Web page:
The United States Supreme Court's landmark April 2 decision reflects the position taken by 18 climate scientists in a friend-of-the-court brief crafted by four American law professors, including Widener Law Professor John C. Dernbach
of the school's Harrisburg campus.
Dernbach and his colleagues represented a group of independent scientists who supported the state of Massachusetts and other petitioners in a challenge to EPA's decision not to regulate greenhouse gas emissions from cars and trucks. In the first U.S. Supreme Court case to deal with climate change, the Court decided that EPA had the statutory authority to regulate greenhouse gas emissions.
"Our goal in preparing this brief," Dernbach said, "was to give some of the nation's preeminent scientists an opportunity to speak directly to the Supreme Court--without filtering, interpretation or spin. The majority's decision reflects their view of the science, and even the dissenting opinions didn't try to contradict it."
The group of scientists on whose behalf Dernbach and the other attorneys filed an amicus brief Aug. 31 includes James Hansen, head of the NASA Institute for Space Studies, nine members of the National Academy of Science or Engineering and two Nobel Laureates in chemistry who study the earth's atmosphere. Dernbach did the work pro bono.
Dernbach joined the Widener Harrisburg campus faculty in 1993. He teaches environmental law, international environmental law, climate change, sustainability and the law, property, international law and administrative law. His research concentrates on environmental law, climate change and sustainable development. He returned last year from a 2-year stint as policy director for the Pennsylvania Department of Environmental Protection under the direction of DEP Secretary Kathleen A. McGinty.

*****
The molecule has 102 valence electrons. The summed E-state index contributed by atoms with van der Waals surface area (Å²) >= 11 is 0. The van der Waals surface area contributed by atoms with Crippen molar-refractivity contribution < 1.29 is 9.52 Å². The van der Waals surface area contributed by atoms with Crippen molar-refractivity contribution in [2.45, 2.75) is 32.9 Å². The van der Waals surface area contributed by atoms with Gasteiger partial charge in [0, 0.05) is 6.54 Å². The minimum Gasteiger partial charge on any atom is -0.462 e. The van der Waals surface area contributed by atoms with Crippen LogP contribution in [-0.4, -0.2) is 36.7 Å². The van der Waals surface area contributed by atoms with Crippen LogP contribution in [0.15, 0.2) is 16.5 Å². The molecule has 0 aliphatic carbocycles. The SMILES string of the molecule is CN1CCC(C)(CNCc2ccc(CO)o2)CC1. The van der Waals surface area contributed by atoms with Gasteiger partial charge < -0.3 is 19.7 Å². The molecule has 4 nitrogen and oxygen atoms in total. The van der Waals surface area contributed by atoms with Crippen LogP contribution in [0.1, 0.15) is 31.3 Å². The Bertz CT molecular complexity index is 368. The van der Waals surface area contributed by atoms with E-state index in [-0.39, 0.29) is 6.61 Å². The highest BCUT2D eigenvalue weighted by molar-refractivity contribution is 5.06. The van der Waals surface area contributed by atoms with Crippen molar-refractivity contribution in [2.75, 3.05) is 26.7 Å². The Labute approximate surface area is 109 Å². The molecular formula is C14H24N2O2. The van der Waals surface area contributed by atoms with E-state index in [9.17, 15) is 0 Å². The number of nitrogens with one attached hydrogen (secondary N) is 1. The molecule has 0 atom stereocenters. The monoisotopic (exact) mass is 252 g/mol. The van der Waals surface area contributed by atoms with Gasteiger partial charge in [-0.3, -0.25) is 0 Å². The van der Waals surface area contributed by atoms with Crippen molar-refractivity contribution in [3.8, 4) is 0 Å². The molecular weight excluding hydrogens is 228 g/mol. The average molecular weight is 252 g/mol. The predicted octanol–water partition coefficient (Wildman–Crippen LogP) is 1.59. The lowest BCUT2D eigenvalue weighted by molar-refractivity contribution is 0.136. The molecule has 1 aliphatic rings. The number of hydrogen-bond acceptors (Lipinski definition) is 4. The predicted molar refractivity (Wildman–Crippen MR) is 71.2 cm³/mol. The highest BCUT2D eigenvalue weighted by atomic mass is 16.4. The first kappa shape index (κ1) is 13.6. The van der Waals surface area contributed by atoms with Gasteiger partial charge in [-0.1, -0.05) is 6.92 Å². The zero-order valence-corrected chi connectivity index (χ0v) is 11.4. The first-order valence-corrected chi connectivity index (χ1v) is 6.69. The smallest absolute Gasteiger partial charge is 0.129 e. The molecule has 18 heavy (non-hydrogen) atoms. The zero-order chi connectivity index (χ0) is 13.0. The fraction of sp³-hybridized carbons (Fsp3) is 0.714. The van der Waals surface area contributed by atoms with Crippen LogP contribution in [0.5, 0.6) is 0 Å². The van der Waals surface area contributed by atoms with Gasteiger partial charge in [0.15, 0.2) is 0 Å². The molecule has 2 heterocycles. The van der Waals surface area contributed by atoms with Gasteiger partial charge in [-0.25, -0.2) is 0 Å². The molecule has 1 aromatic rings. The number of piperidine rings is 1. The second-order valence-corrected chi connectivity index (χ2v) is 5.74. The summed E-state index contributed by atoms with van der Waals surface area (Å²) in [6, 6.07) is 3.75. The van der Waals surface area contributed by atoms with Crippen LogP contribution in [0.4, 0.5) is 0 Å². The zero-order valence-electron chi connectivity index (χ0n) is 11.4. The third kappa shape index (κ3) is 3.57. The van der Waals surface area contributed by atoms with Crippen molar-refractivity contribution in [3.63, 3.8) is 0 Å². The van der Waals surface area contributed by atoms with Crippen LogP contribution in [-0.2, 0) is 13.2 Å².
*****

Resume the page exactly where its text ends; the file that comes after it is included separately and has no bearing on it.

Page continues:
The lawsuit began when the EPA was asked to regulate greenhouse gas emissions from motor vehicles under the federal Clean Air Act, the same way the agency regulates other pollutants, like lead. But the EPA refused, claiming as one of its reasons that the science of climate change was uncertain. The group of scientists that Dernbach represents took issue with the EPA's position. The scientists counter in their brief that recent observations of changes to the ecosystem are so compelling they have brought remarkable consensus within the scientific community.
"We feel an obligation to inform this Court that [EPA and the Appeals Court] misunderstood or mischaracterized the science" contained in a report at issue in the case, the brief states. The scientists felt compelled to weigh in, they wrote, to "offer our professional insight on using scientific evidence to judge whether a particular standard for regulatory action is met in the matter of climate change." The scientists maintain that the human impact on climate change is sufficient to enable the EPA to regulate emissions from cars and trucks, just as it did with lead, a timely action that the scientists say saved the United States billions of dollars and protected the health of tens of millions of people.